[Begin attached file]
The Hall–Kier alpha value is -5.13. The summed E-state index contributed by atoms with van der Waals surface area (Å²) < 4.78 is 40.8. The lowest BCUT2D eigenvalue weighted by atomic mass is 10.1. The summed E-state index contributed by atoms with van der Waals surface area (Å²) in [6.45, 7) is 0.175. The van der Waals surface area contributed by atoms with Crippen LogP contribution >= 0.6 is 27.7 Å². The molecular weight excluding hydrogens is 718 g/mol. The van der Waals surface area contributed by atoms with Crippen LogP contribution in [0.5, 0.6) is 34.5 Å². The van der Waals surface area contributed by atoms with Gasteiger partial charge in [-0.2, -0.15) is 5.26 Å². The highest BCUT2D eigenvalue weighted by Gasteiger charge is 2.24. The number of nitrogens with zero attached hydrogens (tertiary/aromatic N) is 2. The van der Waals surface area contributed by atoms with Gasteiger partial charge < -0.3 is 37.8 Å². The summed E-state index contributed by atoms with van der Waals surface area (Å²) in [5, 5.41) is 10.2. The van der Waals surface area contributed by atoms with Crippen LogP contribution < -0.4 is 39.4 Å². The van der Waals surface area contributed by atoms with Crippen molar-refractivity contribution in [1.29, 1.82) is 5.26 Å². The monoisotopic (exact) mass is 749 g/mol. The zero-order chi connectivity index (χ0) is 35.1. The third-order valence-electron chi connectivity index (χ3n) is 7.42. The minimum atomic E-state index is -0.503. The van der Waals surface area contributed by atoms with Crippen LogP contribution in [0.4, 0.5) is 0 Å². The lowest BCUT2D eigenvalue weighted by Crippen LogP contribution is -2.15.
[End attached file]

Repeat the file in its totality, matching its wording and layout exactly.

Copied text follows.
The Hall–Kier alpha value is -5.13. The summed E-state index contributed by atoms with van der Waals surface area (Å²) < 4.78 is 40.8. The lowest BCUT2D eigenvalue weighted by atomic mass is 10.1. The summed E-state index contributed by atoms with van der Waals surface area (Å²) in [6.45, 7) is 0.175. The van der Waals surface area contributed by atoms with Crippen LogP contribution >= 0.6 is 27.7 Å². The molecular weight excluding hydrogens is 718 g/mol. The van der Waals surface area contributed by atoms with Crippen LogP contribution in [0.5, 0.6) is 34.5 Å². The van der Waals surface area contributed by atoms with Gasteiger partial charge in [-0.2, -0.15) is 5.26 Å². The highest BCUT2D eigenvalue weighted by Gasteiger charge is 2.24. The number of nitrogens with zero attached hydrogens (tertiary/aromatic N) is 2. The van der Waals surface area contributed by atoms with Gasteiger partial charge < -0.3 is 37.8 Å². The summed E-state index contributed by atoms with van der Waals surface area (Å²) in [5, 5.41) is 10.2. The van der Waals surface area contributed by atoms with Crippen LogP contribution < -0.4 is 39.4 Å². The van der Waals surface area contributed by atoms with Crippen molar-refractivity contribution in [1.29, 1.82) is 5.26 Å². The monoisotopic (exact) mass is 749 g/mol. The zero-order chi connectivity index (χ0) is 35.1. The third-order valence-electron chi connectivity index (χ3n) is 7.42. The minimum atomic E-state index is -0.503. The van der Waals surface area contributed by atoms with Crippen LogP contribution in [0.4, 0.5) is 0 Å². The lowest BCUT2D eigenvalue weighted by Crippen LogP contribution is -2.15.